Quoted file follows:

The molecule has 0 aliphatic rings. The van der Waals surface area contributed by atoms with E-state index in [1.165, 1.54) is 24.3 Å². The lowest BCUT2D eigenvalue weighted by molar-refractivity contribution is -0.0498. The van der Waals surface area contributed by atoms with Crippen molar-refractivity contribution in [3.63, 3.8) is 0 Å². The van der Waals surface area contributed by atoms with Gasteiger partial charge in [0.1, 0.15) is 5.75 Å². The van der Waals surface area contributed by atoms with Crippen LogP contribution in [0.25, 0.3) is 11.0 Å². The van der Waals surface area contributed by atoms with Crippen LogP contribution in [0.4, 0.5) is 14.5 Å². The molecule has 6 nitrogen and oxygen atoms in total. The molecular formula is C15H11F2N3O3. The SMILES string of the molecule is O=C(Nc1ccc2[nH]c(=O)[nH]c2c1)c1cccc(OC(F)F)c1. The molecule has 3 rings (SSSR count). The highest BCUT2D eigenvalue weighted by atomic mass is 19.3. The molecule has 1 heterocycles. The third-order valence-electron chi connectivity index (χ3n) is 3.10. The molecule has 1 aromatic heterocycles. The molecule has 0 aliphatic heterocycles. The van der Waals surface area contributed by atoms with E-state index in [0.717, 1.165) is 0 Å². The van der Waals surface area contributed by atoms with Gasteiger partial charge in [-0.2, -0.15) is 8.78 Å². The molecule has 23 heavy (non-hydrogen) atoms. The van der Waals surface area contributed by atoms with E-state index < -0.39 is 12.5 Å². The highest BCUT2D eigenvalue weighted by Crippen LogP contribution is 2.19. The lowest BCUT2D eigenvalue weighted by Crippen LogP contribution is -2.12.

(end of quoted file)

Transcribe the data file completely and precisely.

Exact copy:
The molecule has 0 aliphatic rings. The van der Waals surface area contributed by atoms with E-state index in [1.165, 1.54) is 24.3 Å². The lowest BCUT2D eigenvalue weighted by molar-refractivity contribution is -0.0498. The van der Waals surface area contributed by atoms with Crippen molar-refractivity contribution in [3.63, 3.8) is 0 Å². The van der Waals surface area contributed by atoms with Gasteiger partial charge in [0.1, 0.15) is 5.75 Å². The van der Waals surface area contributed by atoms with Crippen LogP contribution in [0.25, 0.3) is 11.0 Å². The van der Waals surface area contributed by atoms with Crippen LogP contribution in [0.4, 0.5) is 14.5 Å². The molecule has 6 nitrogen and oxygen atoms in total. The molecular formula is C15H11F2N3O3. The SMILES string of the molecule is O=C(Nc1ccc2[nH]c(=O)[nH]c2c1)c1cccc(OC(F)F)c1. The molecule has 3 rings (SSSR count). The highest BCUT2D eigenvalue weighted by atomic mass is 19.3. The molecule has 1 heterocycles. The third-order valence-electron chi connectivity index (χ3n) is 3.10. The molecule has 1 aromatic heterocycles. The molecule has 0 aliphatic heterocycles. The van der Waals surface area contributed by atoms with E-state index in [0.717, 1.165) is 0 Å². The van der Waals surface area contributed by atoms with Gasteiger partial charge in [-0.2, -0.15) is 8.78 Å². The molecule has 23 heavy (non-hydrogen) atoms. The van der Waals surface area contributed by atoms with E-state index < -0.39 is 12.5 Å². The highest BCUT2D eigenvalue weighted by Crippen LogP contribution is 2.19. The lowest BCUT2D eigenvalue weighted by Crippen LogP contribution is -2.12.